After a jangly intro coupled with a slightly uneasy vocal, ‘Most of The Time’ comes in with a standard blues-rock punch.  The power of the rhythm really shines, but it’s the lead guitar work – complete with a raw live in the studio edge – which leaves the biggest impression, with a decent amount of attitude combined with string-bending solos.  It’s so good that it’s almost a disappointment once Rossi’s unfussy lead vocals re-emerge and the band revert of safe bluesy rhythms until the inevitable fade out.  The formulaic three chord boogie of ‘I Saw The Light’ represents Quo on auto-pilot, yet still pleases – probably because of the predictable nature; the diddly-diddly (technical term) solo adds an extra element of joyousness.  By the time Rossi, Parfitt and co hit their stride with this sort of thing, it’s so effortless for them – a fact even more obvious on ‘Over and Done’ which, although taking a similar approach, manages to up the stakes by adding a basic but easily memorable chorus.  Bringing that chorus together with one of Rossi’s best vocal performances, there’s no doubt that ‘Over and Done’ is certainly one of the album’s best cuts.  Factor in a heady mix of dirty and clean guitar tones and a cheeky lead fill creeping in occasionally over the top of its main chord structure, it’s a wonder why this track isn’t much better known outside the Quo fan base.  Since ‘Down Down’ was the only track from ‘On The Level’ to be released as a single – and then, some months before the album appeared – ‘Over and Done’ should perhaps be seen as the great Quo single which never was.  With such a good melody and chorus on hand, it’s easy to forgive a few dodgy notes in the guitar solo!  ‘I Saw The Light’ and ‘Over & Done’ are so enjoyable, it’s easy to get swept along by the otherwise ordinary ‘Night Ride’, a tune where The Quo take three chords and stomp through three minutes without any of those previous offerings’ flourish. Three part harmony vocals flesh out the arrangement, while another string-bending solo just about manages to stay in tune.  It may fall by the wayside – especially in comparison to Quo’s best – bust take another listen… Lancaster’s rock solid bass work is just lovely.  High in the mix, he attacks the tune like a real pro, and that’s just enough to make ‘Nightride’ spinning semi-regularly, even if you don’t find yourself loving it.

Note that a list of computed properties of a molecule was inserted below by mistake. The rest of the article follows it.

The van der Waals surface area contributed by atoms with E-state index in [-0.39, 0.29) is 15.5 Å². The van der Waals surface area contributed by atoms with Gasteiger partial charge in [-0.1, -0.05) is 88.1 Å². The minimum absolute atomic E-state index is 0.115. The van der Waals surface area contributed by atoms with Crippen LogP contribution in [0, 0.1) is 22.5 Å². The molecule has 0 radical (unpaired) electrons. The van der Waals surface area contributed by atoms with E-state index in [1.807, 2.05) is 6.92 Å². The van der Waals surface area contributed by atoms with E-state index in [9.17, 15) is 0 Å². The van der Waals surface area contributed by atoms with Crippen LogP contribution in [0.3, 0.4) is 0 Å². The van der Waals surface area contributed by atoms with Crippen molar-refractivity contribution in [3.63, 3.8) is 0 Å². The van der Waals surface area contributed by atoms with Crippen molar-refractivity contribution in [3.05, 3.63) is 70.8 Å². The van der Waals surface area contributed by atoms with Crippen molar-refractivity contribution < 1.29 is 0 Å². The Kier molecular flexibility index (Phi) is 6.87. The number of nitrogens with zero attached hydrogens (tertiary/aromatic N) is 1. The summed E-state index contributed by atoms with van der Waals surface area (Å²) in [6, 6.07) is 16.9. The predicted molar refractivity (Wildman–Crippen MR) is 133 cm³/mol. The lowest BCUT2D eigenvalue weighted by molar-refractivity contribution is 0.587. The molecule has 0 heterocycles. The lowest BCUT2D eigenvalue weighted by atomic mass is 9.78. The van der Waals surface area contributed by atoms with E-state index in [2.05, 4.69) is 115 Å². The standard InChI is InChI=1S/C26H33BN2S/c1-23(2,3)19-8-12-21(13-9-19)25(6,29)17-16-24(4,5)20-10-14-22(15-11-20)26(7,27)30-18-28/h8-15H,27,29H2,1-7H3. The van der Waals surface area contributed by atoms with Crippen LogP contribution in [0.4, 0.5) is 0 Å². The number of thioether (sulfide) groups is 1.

There are a couple of tracks included where the band breaks from their tried and tested formula.  The first of these, ‘Broken Man’, has a lighter, almost jangle-pop feel.  There’s something in there that’s still unavoidably Quo, but feels a little quirkier; probably, in part, to a noticeably different lead vocal, courtesy of Alan Lancaster.  Lancaster’s vocal here has come under fire in the past for being a little flat, but frankly it more than suits the task in hand and is a hundred times better than Rossi’s previous attempts at lightness during ‘Most of the Time’s somewhat unnecessary intro.  The album’s ballad (if you can call it that), ‘Where I Am’, is really lightweight; in fact, the closest ‘On The Level’ gets to a dud.  The guitars move from their dirty, boogie shuffling and adopt a clean toned, metallic and almost country-esque sound.  It doesn’t achieve anything beyond its opening couple of lines, ambling along for just under three minutes.  Even a background tinkling – from what could be a banjo, but likely is just more guitar overdubs – doesn’t add enough musical colour to make this change in pace interesting.

Luckily, although coming close to ending the second side, this flimsy experiment isn’t the last word regarding ‘On The Level’.  In proper Quo tradition, they make sure the album reaches a fairly raucous climax.  Their chosen cover tune – in this case, a stomping version of Chuck Berry’s ‘Bye Bye Johnny’ – may not bring anything new to the band’s repertoire (not even slightly), but it’s still a great showcase for this classic four man 70s line up.  Lancaster steps up to the mic once more, and for anyone unsure of his contribution to ‘Broken Man’, this should set the record straight.  His ragged vocal tears into this Chuck Berry number with a rawness it really deserves.

Like the single release of ‘Down Down’, ‘On The Level’ was a resounding commercial success, becoming the second of four Quo albums to reach the top spot on the UK album chart.  Status Quo continued to release solid albums throughout the remainder of the seventies but few ever matched the quality or intensity of this 1975 disc.  If you’re ever keen to step outside the comfort zone of those familiar hits and see what Quo’s best album fillers sound like, ‘On The Level’ is the album to get.  It may not always be as adventurous as 1973’s ‘Quo’, or as intense as parts of ‘Hello!’, but It does every damn thing you’re expecting…occasionally a little more…and that’s more than enough!

January -March 2010/January 2012/May 2012